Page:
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Threat of Captivity March 26, 2017

Posted by flashbuzzer in Books, Christianity.
Tags: , , , ,

Here are my thoughts on Jeremiah 13:15-27.

Summary: In this passage, God speaks through Jeremiah, declaring that He will send the people of Jerusalem and Judah – including the king and the queen mother – into exile for their sins. This stems from the fact that they are spiritual adulterers – they have worshiped idols and consorted with other nations. They have aggrieved God, who is their husband; thus, He must bring shame on them.

Thoughts: In verse 18, God instructs Jeremiah to rebuke the king of Judah and the queen mother. Calvin offers some thoughts on this point:

The prophet is now told to address his discourse directly to King Jehoiakim and his mother. By showing that he would not spare even the king and queen mother, God hoped to arouse the community in general.

Now the sidebar note in my NIV Study Bible for this verse states:

Who were the king and the queen mother? Jehoiachin and his mother, Nehushta…Jehoiachin, who began and ended his reign as an 18-year-old, likely looked to his mother for advice.

I was confused by these conflicting explanations, and so I was spurred to peruse the notes for this verse in Bible Hub. Those notes reveal some disagreement among commentators as to whether this verse references Jehoiakim or Jehoiachin. When I meet Jeremiah in the next life, I hope to query him on this point and settle the matter.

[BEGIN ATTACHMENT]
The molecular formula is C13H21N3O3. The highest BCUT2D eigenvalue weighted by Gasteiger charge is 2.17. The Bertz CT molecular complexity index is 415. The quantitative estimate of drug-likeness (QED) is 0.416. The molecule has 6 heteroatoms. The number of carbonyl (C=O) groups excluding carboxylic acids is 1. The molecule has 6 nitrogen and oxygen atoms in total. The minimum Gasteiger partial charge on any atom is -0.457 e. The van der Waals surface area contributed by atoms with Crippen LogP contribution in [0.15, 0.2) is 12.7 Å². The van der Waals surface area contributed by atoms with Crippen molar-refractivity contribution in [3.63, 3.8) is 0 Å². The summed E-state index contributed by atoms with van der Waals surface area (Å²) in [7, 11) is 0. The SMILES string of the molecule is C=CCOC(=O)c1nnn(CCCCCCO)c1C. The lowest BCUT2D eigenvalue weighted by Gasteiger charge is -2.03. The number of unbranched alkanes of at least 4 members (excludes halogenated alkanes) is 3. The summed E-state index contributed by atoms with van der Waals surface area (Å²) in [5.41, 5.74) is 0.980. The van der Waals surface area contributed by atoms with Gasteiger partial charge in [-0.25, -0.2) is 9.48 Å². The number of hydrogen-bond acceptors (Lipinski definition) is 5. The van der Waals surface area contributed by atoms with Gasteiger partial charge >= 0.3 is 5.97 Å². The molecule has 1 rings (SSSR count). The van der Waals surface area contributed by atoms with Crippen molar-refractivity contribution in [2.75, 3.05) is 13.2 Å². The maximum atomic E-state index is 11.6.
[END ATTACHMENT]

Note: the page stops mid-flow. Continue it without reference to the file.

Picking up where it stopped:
In verses 26 and 27, we see that God plans to bring shame on His people for their acts of spiritual adultery. Calvin offers some thoughts on this point:

God assumed the character of a husband to his people. As he had been so shamefully despised, he now says he was ready to punish them by throwing the skirts of his people over their faces, that their reproach or baseness might appear by exposing their private parts.

While I cannot bring any personal experience to bear regarding this passage, I assume that if a lover’s significant other were unfaithful to them, they would feel a deep sense of shame. Moreover, I assume that the aggrieved lover could be filled with a desire for retribution. In these instances, though, could their sinful nature distort that desire for justice? In contrast, we see that God displays a holy jealousy and a righteous desire that sin be punished appropriately. Indeed, I believe that He is the only “lover” who can properly respond to an adulterous “significant other” and properly punish them.



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